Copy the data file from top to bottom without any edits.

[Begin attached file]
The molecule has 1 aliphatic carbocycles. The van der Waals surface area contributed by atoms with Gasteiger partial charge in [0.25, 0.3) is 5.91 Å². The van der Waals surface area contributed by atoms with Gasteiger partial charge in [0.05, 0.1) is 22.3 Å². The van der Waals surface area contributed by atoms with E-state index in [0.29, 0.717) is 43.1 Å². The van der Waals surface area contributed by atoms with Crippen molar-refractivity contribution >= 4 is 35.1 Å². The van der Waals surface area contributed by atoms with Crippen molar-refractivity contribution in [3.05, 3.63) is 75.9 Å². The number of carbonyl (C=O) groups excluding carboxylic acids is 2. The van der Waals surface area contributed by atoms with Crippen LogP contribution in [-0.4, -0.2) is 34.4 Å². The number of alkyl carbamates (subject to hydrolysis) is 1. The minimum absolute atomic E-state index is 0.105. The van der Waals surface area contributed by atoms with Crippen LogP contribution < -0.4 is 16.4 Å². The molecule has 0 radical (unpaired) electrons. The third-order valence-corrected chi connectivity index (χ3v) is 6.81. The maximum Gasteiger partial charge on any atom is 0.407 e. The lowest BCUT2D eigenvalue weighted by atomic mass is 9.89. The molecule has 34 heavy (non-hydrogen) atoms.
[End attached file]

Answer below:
The molecule has 1 aliphatic carbocycles. The van der Waals surface area contributed by atoms with Gasteiger partial charge in [0.25, 0.3) is 5.91 Å². The van der Waals surface area contributed by atoms with Gasteiger partial charge in [0.05, 0.1) is 22.3 Å². The van der Waals surface area contributed by atoms with E-state index in [0.29, 0.717) is 43.1 Å². The van der Waals surface area contributed by atoms with Crippen molar-refractivity contribution >= 4 is 35.1 Å². The van der Waals surface area contributed by atoms with Crippen molar-refractivity contribution in [3.05, 3.63) is 75.9 Å². The number of carbonyl (C=O) groups excluding carboxylic acids is 2. The van der Waals surface area contributed by atoms with Crippen LogP contribution in [-0.4, -0.2) is 34.4 Å². The number of alkyl carbamates (subject to hydrolysis) is 1. The minimum absolute atomic E-state index is 0.105. The van der Waals surface area contributed by atoms with Crippen LogP contribution < -0.4 is 16.4 Å². The molecule has 0 radical (unpaired) electrons. The third-order valence-corrected chi connectivity index (χ3v) is 6.81. The maximum Gasteiger partial charge on any atom is 0.407 e. The lowest BCUT2D eigenvalue weighted by atomic mass is 9.89. The molecule has 34 heavy (non-hydrogen) atoms.